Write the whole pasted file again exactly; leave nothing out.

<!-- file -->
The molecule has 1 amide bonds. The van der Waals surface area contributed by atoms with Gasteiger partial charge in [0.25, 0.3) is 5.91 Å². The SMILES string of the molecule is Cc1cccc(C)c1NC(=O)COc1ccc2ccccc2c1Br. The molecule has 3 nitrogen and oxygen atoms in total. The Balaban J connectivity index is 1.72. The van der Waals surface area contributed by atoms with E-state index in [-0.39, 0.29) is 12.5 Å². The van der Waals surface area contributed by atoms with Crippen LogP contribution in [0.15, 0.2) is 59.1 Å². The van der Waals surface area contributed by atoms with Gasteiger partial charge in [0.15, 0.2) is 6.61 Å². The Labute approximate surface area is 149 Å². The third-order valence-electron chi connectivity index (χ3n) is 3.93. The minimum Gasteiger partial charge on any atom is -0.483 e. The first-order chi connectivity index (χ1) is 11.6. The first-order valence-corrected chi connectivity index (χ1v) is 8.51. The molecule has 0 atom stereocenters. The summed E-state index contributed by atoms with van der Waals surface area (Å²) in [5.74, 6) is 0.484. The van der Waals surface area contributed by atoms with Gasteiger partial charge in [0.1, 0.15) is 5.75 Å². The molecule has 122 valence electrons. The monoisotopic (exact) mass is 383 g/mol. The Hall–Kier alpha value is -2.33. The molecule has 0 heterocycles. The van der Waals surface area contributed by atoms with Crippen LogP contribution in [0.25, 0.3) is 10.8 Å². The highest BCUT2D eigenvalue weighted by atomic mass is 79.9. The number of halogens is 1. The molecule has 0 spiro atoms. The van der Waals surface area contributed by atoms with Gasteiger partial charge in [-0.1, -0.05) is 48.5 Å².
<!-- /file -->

The molecule has 1 amide bonds. The van der Waals surface area contributed by atoms with Gasteiger partial charge in [0.25, 0.3) is 5.91 Å². The SMILES string of the molecule is Cc1cccc(C)c1NC(=O)COc1ccc2ccccc2c1Br. The molecule has 3 nitrogen and oxygen atoms in total. The Balaban J connectivity index is 1.72. The van der Waals surface area contributed by atoms with E-state index in [-0.39, 0.29) is 12.5 Å². The van der Waals surface area contributed by atoms with Crippen LogP contribution in [0.15, 0.2) is 59.1 Å². The van der Waals surface area contributed by atoms with Gasteiger partial charge in [0.15, 0.2) is 6.61 Å². The Labute approximate surface area is 149 Å². The third-order valence-electron chi connectivity index (χ3n) is 3.93. The minimum Gasteiger partial charge on any atom is -0.483 e. The first-order chi connectivity index (χ1) is 11.6. The first-order valence-corrected chi connectivity index (χ1v) is 8.51. The molecule has 0 atom stereocenters. The summed E-state index contributed by atoms with van der Waals surface area (Å²) in [5.74, 6) is 0.484. The van der Waals surface area contributed by atoms with Gasteiger partial charge in [0.1, 0.15) is 5.75 Å². The molecule has 122 valence electrons. The monoisotopic (exact) mass is 383 g/mol. The Hall–Kier alpha value is -2.33. The molecule has 0 heterocycles. The van der Waals surface area contributed by atoms with Crippen LogP contribution in [0.25, 0.3) is 10.8 Å². The highest BCUT2D eigenvalue weighted by atomic mass is 79.9. The number of halogens is 1. The molecule has 0 spiro atoms. The van der Waals surface area contributed by atoms with Gasteiger partial charge in [-0.1, -0.05) is 48.5 Å².